Michelle Matthews doing research for herbook – and picking up some fresh veggiesat the same time.(Image courtesy Michelle Matthews)Jennifer SternWe all know regular visits to the golden arches or the colonel are not conducive to optimal health, and most of us try to eat a balanced diet, but it’s not easy. First, it’s hard to know what is actually healthy and, second, how on earth do you find it? Well, for those living in Cape Town it’s just become a whole lot easier.Freelance writer Michelle Matthews recently published a book called the Whole Food Almanac – a guide to finding organic, artisanal and whole food in and around Cape Town. When asked the motivation behind the book, she listed a host of good reasons to rethink the way we eat and live.“Obviously the whole food side is very important from a health perspective,” she says.“Part of the reason this book was commissioned is that the editor and publisher, who was Jeremy Boraine at the time, were concerned about all their friends with cancer. Just seeing more and more people getting cancer at a younger age. I’ve got friends of friends who have to help single dads look after kids because the mom has died of cancer and she’s not even 40.“That’s linked to additives in our food. What do we know about the things in our food? The preservatives in so-called cured meats in the shops are the worst.“Artisanal or traditional meat curing is done with salt, spices and/or sugar, and then put into a dry storage area and kept cool. And it hangs there for months and months until it becomes a ham or salami. Salami should have natural penicillin. And the penicillin keeps other fungus off.“Mass-produced salami usually has a covering of rice flour to make it look like penicillin. The salami in the shops is one of the most disgusting things you can ever eat. They are full of chemicals, especially nitrites and nitrates.”But the book is not only about healthy eating. It’s not a bogeyman book telling you if you buy salami from a supermarket you will die. It’s actually about the joy of food, the joy of cooking and the joy of shopping. Yes, shopping can be a pleasure.The joy of food“I love food, and I love cooking,” says Matthews,“I’m also interested in food heritage. Traditional foods and traditional ways of making food will get lost if people stop making them. It’s tied in with slow food, which started in Italy.“What it really comes down to is that people don’t know how to cook anymore. That’s why people are warming things up in microwaves. They think it’s hard. In UK schools they have compulsory cooking lessons where you learn to do basic stuff. If you fall out of the habit of cooking, it feels difficult and painful. You can make it quick and healthy.“You perhaps grew up with your mom working and all these things on the supermarket shelf, and you didn’t see your mom cooking. Or all the cooking stuff out there is so fancy with Thai bamboo shoots, and you think cooking is hard or for fancy people, then you don’t cook. You’re intimidated.“But just learning, for example, stuff like couscous – or make a tomato sauce and pasta. For people to learn to cook basic nutritious stuff that tastes good. You lose interest in food if you don’t cook. It all tastes the same, and then you make bad choices. It’s hard to wean yourself off processed food, and to learn to taste real whole food as nice tasting. People have to train themselves to enjoy the taste of real food.“That’s where artisanal food comes in. It’s minimally processed, and made from fresh, seasonal ingredients.“That’s why I’ve included producers and shops in the books. Some of the producers you can find in the chain stores, so you can get to know the products. I’ve included shops, but they have to have an organic, natural or artisanal focus.“And the reason there are producers is so that people can know the people who make their food. So you can meet and talk to the people who’ve grown the food, or made the cheese. It’s really great, you go to – say – Dalewood, and these people have got up in the morning, milked the cows and handmade the cheese. They’re giving you this gift.”Conscious livingIt’s all tied in with living more consciously, and taking responsibility for your actions. People are more concerned about what they’re eating, where it’s from, and what chemicals it contains. People are starting to realise the connection between planet health and their own health.People are also becoming more self-sufficient. They’re growing a certain amount of their own food, even if it is only in a couple of pots on the veranda of a fourth-floor apartment.“There is a trend happening internationally,” says Matthews. “Pickling. It’s the new hot thing to do, it’s quite trendy. All this home ec stuff is coming very much into vogue with the recession and worries about the environment.“And of course the locavore concept, getting things locally, supporting local producers, knowing your food is fresh and in season, and reducing your carbon footprint.“That’s why I’ve included a section on when things are in season. People don’t know you can’t get apples all year round. They’re pretty much in season most of the year but they’re so easy to store that you can get them all year round. They’re kept in suspended animation, and then put on the shelves when there’s a demand.“I’ve also put it in so people don’t fall into weird traps like planning fancy dinner parties with artichokes in April when they’re only in season in October, November. Of course, this is a rough guide. It depends on rainfall and temperature.”The book lists and describes about 250 producers, shops, restaurants, markets and other resources such as recycling and urban food growing.“It covers the Western cape within a radius of about 250 kilometres from Cape Town – about two hour’s drive,” Matthews says. “Or, even better – about seven or eight hours by bicycle,” she adds.Selling wellThe initial print run was 3 000, of which 1 000 have been sold in the first three months. Matthews is happy with the sales figures so far, and attributes the popularity of the book to various factors.“This whole conscious living, organic thing,” she says, “is becoming more mainstream. Some people are sick of it and some are interested.“It’s a good introduction. It’s got lots of info for people who just starting out, and even for people who are already into stuff like this, they find new outlets.”The book is available through the main booksellers, but Matthews has also done her own marketing, selling the books at places such as producers’ markets. The single place where she had the most sales was at a gas metering conference company, of all things.“They organise international conferences about gas metering,” she says. “My brother works there, and he sold a bunch of them. These are people who are interested in stuff like this but don’t know where to find it.”Her future plans include doing a part-time masters degree at the Sustainability Institute at Spier, and – possibly – doing a similar guide for other cities in South Africa.Do you have queries or comments about this article? Email Mary Alexander at email@example.com.Related articlesSouth African foodMrs Ball’s chutney comes home SA competes at food Olympics Rooibos gets a makeover Useful linksCookie (not cheffy)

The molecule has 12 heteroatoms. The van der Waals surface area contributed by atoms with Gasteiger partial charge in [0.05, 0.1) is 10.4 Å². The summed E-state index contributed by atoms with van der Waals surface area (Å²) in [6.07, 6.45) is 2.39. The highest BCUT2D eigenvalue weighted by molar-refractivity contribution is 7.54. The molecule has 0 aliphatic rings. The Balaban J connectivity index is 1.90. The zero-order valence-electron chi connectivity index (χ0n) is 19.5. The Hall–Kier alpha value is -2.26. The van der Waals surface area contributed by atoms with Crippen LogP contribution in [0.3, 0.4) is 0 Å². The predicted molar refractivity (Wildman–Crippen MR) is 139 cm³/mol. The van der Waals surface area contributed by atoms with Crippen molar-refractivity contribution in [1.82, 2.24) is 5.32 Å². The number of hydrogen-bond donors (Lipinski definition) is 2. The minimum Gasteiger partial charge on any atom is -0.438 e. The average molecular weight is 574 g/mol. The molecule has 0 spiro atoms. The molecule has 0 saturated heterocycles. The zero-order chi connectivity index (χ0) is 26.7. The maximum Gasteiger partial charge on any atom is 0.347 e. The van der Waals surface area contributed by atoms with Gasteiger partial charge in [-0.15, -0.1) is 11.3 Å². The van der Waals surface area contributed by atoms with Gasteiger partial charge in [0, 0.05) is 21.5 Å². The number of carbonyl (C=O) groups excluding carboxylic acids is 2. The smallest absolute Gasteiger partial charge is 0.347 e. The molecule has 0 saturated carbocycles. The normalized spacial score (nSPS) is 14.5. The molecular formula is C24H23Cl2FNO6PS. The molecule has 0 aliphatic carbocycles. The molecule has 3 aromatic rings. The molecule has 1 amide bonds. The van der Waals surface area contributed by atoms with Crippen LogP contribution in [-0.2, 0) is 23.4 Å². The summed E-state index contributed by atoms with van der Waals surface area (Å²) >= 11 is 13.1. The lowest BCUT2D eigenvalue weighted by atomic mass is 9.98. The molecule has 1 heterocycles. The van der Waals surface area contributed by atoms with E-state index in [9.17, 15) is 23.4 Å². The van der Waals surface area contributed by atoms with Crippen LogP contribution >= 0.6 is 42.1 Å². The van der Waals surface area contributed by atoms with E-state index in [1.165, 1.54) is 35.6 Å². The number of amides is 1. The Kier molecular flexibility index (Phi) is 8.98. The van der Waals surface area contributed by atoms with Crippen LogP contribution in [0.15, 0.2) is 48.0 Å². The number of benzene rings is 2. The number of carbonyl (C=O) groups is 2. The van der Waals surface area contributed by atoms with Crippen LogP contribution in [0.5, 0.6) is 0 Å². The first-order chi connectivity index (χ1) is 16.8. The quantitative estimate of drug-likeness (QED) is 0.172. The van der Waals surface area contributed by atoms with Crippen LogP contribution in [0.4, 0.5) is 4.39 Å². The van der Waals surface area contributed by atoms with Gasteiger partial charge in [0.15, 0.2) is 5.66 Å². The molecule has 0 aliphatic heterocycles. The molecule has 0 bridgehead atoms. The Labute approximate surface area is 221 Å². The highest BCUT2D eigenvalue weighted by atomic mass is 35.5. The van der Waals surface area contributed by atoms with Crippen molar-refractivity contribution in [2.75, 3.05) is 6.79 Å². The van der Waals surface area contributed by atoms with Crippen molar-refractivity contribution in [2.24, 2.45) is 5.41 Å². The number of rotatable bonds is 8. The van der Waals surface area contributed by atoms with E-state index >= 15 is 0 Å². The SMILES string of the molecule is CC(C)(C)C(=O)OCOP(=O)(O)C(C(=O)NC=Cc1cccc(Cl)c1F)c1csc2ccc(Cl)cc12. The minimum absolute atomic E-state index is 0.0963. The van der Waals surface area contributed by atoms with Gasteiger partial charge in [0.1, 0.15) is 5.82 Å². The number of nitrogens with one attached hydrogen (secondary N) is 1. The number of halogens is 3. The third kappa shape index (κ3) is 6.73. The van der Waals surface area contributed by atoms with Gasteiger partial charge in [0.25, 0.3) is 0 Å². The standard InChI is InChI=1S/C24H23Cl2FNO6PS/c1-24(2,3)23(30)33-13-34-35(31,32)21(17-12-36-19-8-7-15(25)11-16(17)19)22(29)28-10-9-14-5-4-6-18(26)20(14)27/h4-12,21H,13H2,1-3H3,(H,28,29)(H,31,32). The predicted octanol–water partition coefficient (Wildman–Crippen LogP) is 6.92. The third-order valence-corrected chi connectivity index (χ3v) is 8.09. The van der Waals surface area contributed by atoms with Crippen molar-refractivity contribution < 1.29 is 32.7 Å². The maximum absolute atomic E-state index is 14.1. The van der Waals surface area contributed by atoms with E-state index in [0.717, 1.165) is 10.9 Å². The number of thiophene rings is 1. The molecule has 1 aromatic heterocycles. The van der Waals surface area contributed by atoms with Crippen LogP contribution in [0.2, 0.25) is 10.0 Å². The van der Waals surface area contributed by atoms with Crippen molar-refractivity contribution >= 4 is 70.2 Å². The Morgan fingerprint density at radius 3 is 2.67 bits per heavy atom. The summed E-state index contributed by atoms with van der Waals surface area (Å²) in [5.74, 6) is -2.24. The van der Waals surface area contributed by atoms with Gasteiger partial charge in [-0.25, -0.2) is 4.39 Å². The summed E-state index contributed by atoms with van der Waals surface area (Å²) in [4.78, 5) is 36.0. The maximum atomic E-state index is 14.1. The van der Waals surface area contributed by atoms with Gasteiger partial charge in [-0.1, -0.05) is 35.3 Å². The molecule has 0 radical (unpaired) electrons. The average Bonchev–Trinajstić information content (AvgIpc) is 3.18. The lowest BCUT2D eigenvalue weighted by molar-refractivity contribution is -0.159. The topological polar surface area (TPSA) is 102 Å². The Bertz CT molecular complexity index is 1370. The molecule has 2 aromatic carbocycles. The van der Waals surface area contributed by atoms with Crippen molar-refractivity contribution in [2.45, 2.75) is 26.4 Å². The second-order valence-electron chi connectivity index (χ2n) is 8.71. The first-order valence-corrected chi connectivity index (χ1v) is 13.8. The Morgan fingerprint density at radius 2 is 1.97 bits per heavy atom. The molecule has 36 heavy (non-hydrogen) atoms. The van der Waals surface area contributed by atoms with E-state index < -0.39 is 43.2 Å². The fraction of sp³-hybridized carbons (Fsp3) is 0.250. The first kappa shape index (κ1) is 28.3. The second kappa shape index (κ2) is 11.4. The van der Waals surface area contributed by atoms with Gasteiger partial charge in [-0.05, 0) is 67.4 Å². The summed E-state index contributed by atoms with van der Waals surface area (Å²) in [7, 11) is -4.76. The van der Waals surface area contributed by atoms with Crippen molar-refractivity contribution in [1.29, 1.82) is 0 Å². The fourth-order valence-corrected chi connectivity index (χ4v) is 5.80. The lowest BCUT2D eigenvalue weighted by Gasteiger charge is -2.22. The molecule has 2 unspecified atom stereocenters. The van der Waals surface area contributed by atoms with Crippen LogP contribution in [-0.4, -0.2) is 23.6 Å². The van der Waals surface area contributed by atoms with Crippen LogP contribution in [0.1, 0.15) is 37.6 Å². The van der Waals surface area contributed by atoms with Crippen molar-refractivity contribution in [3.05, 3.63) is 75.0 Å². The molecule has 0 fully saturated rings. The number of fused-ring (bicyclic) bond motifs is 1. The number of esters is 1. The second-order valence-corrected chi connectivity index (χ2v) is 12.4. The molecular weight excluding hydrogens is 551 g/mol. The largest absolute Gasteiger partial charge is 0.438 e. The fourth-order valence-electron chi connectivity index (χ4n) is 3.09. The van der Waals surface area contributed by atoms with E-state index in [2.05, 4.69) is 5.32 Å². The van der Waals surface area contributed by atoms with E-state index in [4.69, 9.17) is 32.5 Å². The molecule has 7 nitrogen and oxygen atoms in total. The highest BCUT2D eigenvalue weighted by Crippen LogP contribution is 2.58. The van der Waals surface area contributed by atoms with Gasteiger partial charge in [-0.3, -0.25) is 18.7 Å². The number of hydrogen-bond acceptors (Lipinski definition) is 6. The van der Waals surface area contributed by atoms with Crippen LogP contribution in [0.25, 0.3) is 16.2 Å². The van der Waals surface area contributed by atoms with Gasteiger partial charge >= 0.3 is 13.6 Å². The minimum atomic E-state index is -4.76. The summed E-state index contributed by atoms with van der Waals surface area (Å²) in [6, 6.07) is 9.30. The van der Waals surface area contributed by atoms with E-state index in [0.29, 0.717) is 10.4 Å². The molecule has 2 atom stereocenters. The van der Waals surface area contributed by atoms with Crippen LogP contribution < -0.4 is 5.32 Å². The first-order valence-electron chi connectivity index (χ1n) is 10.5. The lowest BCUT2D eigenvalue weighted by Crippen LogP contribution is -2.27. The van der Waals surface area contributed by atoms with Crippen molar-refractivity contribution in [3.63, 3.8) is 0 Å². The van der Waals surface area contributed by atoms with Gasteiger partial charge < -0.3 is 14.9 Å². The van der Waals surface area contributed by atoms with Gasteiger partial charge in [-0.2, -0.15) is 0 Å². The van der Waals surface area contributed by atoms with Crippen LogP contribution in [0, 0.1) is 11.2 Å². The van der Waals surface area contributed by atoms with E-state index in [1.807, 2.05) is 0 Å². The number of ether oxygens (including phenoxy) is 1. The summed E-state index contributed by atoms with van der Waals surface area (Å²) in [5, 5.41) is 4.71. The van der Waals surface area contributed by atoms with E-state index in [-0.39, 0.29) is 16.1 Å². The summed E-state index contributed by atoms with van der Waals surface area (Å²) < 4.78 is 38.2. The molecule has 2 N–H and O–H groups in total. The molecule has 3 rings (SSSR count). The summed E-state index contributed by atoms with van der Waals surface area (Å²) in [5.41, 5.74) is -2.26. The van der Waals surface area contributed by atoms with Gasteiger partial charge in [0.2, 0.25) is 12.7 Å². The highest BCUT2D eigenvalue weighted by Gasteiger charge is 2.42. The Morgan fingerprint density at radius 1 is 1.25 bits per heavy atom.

To view, please visit the following website and click on ‘2012 Player Profiles’ in the top menu:http://www.sportingpulse.com/assoc_page.cgi?c=14-6460-0-0-0 There are plenty of ways to keep in touch with the 2012 Trans Tasman Series, which will be held at Mudgee’s Glen Willow Regional Sporting Complex from Thursday, 26 April to Saturday, 28 April 2012, including in the following ways:Websites:www.austouch.com.auhttp://www.sportingpulse.com/assoc_page.cgi?c=14-6460-0-0-0 Facebook – www.facebook.com/touchfootballaustraliaTwitter – www.twitter.com/touchfootyaus (be sure to use the hashtag #transtasman2012 in your tweets)YouTube – www.youtube.com/touchfootballaus